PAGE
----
“‘It defies logic to suggest an ordinance is unduly oppressive when it only regulates the activitywhich is directly responsible for the harm,’” read Thomas from the court’s ruling.

NOAA opened a 90-day public comment period on Friday, Jan. 12 to help them determine whetherthe petition will be approved. Submit comments by searching the document “NOAA-NMFS-2016-0152” at and clicking the “comment now” button. The public can also writeto Lynne Barre, NMFS West Coast Region, 7600 Sand Point Way NE, Seattle, WA 98115.

Ferry relocation

The other will help prevent the relocation of the interisland ferry from Friday Harbor to Anacortes,by Washington State Ferries. It will be sent to the state governor, senators and Washington StateDepartment of Transportation.

The Chief Administrator of San Juan Island EMS Jerry Martin said he’d like the boat close to theisland in case of emergencies to load apparatuses like a fire engine and personnel to other islands.County council said at a recent meeting that they would work with Martin to keep the ferry on SanJuan Island.

The Salish is the current inter-island until March then it will be Chelan and then the Tillicum. InOctober, the islands will have the Sealth. Hughes said WSF told him the Sealth could eventually bebased in Anacortes overnight to serve the inter-island route.

“We’re trying to prevent that from happening,” said Martin.

According to Martin, the ferries were used to move apparatus in the fire at Downriggers in August2013.

“It’s important to keep a moored boat here,” said Hughes.

WSF spokesman Ian Sterling said there are no imminent plans to move the ferry.

He added that WSF is always looking at ways to move boats around to make it easier for crews thatare dispatched out of Anacortes and Friday Harbor or if the move can cut costs.

“There are a lot of considerations to make that (moving a ferry) happen,” said Sterling

Community Treasures

During the meeting’s public comment section, Francine Shaw, a land use planner from FridayHarbor hired by the Community Treasures board, presented council with over 1,100 signatures ona petition, requesting the organization’s property be rezoned from non-conforming tocommercial.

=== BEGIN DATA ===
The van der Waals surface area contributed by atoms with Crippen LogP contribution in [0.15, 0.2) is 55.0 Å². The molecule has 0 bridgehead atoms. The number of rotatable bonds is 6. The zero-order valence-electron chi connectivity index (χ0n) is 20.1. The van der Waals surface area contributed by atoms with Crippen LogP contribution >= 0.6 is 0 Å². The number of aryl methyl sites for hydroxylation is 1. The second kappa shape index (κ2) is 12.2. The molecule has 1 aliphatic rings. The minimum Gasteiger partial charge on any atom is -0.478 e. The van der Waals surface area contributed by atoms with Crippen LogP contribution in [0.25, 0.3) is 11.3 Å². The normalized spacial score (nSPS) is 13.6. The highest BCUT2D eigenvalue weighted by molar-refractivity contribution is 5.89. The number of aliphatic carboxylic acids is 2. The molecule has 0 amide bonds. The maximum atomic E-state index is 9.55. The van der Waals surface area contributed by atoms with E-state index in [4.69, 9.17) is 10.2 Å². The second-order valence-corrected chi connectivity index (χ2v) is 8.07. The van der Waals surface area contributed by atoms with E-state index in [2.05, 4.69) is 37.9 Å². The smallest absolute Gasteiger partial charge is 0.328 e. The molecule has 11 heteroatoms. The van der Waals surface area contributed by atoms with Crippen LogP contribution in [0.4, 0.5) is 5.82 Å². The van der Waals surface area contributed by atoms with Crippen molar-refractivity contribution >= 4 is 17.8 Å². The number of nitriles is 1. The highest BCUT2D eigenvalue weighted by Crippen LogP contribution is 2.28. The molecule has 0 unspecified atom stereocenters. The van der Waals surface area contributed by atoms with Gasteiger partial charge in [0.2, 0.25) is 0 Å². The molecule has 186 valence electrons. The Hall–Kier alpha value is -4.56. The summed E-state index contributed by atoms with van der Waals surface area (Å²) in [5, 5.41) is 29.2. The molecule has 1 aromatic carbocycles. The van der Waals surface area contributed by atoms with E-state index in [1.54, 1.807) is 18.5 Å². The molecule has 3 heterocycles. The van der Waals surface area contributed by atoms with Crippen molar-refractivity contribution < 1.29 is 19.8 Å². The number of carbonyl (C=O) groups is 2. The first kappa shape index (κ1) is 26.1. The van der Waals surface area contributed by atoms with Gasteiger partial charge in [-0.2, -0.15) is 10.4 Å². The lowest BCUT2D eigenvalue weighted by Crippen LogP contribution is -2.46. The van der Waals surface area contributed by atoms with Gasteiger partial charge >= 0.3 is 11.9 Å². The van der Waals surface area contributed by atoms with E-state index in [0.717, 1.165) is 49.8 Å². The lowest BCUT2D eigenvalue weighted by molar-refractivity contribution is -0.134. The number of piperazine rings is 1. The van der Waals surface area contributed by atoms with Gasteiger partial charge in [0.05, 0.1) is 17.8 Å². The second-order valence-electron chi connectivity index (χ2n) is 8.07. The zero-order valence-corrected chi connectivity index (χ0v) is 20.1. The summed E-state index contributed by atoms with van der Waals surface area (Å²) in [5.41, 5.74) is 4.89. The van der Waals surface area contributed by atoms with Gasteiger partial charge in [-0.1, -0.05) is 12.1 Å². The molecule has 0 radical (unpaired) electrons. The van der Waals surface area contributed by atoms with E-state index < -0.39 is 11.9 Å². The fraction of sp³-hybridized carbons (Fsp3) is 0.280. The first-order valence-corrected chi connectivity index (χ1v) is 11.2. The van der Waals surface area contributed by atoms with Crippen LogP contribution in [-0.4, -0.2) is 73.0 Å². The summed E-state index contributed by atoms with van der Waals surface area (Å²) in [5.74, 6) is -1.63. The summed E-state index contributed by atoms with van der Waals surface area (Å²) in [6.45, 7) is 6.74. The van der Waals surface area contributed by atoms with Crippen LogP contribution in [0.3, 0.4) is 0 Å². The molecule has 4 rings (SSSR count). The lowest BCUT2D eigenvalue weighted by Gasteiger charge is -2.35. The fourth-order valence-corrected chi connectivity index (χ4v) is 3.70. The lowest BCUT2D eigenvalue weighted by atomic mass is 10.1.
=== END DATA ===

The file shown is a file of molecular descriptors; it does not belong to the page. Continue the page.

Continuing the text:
“We all know non-conforming areas are meant to go away,” said Shaw.

Seven community members at the meeting requested council rezone the land to ensureCommunity Treasures’ longevity.

“It’s important that you make it a permanent commercial zone, not just that you support it,” saidRon Hanson, of Friday Harbor, to the council.

Hughes said the county would not hinder Community Treasures operations and would not performany code enforcement.

“They can continue to operate as they are,” said Hughes.

He added that council is still planning to update Community Treasures’ status in theComprehensive Plan Update 2017- 2018. Council will have a meeting in the next 30 days tofurther discuss the issue.

The owner of the Community Treasures property, Frank Penwell, wants to relinquish the property’slease to the nonprofit’s board, but the board wants the land designation to change before thepurchase, as the liability to operate it under the non-conforming status is too high. The thriftstore and recycling center’s land was originally designated as commercial when purchased in1978. Land designation has changed since then, which makes running a business on the propertyillegal without purchasing county permits deeming the land non-conforming — meaning it doesn’tconform with the land’s current zoning regulations. Penwell previously told The Journal he hasbeen fighting to make this change since 2008.

Staff photo/Hayley Day                                Joel Mietzner, of OPALCO, shows examples of CenturyLink’s frayed fiber cable (top) andOPALCO’s replacement power and fiber cable (bottom).

Staff photo/Hayley Day Joel Mietzner, of OPALCO, shows examples of CenturyLink’s frayed fiber cable (top) andOPALCO’s replacement power and fiber cable (bottom).